Text is a Big Deal on interactive systems like muds: Text is what people type in, text is what gets displayed on their terminals, text is what the programs are composed of, text is used for people's names ... text is just all over!
For some reason, programmers insist on referring to text as "string". The logic of this escapes me, but the standards Muq follows do this too, so we'll do likewise.
MUF has a lot of words for doing things with strings.
Here are some examples:
Sticking two strings together:
Stack: "String1" "String2" Stack: "String1" "String2" join Stack: "String1String2"
Sticking three strings together:
Stack: "String1" "String2" "String3" Stack: "String1" "String2" "String3" join Stack: "String1" "String2String3" join Stack: "String1String2String3"
Sticking three strings together done all on one line:
Stack: "String1" "String2" "String3" join join Stack: "String1String2String3"
Counting the number of characters in a string:
Stack: "String1String2String3" length Stack: 15
Converting between upper, lower, and mixed cases:
Stack: "I love Lucy" Stack: "I love Lucy" stringUpcase Stack: "I LOVE LUCY" stringDowncase Stack: "i love lucy" stringMixedcase Stack: "I love lucy"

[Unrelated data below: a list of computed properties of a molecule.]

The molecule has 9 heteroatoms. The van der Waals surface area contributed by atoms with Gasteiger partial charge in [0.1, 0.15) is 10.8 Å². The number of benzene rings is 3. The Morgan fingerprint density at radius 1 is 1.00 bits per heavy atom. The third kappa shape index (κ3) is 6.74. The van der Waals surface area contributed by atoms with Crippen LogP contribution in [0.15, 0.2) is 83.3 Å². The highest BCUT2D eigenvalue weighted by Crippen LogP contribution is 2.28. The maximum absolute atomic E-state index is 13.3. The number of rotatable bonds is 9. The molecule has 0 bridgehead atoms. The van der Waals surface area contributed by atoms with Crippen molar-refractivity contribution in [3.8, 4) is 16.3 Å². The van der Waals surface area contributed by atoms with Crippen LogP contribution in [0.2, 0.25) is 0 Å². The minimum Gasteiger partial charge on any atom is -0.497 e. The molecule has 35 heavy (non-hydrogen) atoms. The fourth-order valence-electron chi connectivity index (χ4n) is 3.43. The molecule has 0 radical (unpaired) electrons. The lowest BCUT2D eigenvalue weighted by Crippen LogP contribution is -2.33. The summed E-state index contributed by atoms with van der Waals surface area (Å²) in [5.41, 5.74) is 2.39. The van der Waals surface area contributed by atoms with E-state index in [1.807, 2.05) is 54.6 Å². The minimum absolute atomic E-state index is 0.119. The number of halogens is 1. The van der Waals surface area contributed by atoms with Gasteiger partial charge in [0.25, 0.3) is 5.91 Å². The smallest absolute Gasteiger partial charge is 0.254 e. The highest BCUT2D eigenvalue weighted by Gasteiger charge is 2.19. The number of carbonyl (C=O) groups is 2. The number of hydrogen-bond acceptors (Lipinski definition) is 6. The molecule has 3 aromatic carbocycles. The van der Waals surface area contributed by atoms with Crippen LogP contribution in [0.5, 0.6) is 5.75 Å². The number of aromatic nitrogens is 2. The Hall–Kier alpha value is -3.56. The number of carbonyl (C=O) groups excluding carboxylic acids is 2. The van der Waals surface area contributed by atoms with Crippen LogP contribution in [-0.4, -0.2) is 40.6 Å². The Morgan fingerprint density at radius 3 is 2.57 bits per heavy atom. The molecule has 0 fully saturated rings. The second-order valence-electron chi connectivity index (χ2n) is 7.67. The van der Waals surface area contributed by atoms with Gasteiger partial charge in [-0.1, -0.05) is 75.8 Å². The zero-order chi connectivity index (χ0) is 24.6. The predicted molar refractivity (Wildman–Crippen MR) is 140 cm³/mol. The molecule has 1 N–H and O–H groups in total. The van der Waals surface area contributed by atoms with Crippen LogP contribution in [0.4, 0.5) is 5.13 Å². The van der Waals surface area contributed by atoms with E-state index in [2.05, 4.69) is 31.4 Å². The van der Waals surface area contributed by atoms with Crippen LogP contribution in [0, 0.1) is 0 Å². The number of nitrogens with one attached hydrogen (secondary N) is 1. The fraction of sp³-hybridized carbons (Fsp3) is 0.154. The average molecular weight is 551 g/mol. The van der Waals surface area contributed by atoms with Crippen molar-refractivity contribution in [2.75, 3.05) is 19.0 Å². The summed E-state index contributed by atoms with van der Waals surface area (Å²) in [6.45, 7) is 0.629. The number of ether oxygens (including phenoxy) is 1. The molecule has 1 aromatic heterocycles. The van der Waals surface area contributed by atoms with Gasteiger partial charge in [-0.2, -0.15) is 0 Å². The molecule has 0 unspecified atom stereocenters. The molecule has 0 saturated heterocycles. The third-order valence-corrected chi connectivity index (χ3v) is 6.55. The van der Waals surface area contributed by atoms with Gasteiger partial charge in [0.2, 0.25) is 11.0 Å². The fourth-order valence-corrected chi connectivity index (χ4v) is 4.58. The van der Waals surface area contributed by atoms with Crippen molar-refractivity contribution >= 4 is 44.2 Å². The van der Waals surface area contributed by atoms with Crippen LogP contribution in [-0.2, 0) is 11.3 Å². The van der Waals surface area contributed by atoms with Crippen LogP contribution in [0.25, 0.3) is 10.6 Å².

(Notice that MUF is too stupid to capitalize "Lucy" when going to mixed case. It doesn't know anything about names. It does know about "I" and capitalizing the first word in a sentence, however, which isn't bad for such a simple-minded little program.)
Getting a substring from the middle of a string:
Stack: "abcdef" Stack: "abcde" 1 4 substring Stack: "bcd"
'Substring' numbers letters starting from zero, so 'b' is letter number '1' in "abcdef". 'Substring' extracts letters until it gets to just before the second letter number given, which was '4' in this case. So in this case, it extracts characters number one, two, three: 'b', 'c', 'd'.
(This will probably seem a peculiar way of doing business to you, but turns out to be convenient when writing lots of programs to work with strings. For example, when extracting a sequence of adjacent substrings, the ending index for one string is the same as the starting index for the next string, which saves adding or subtracting one.)
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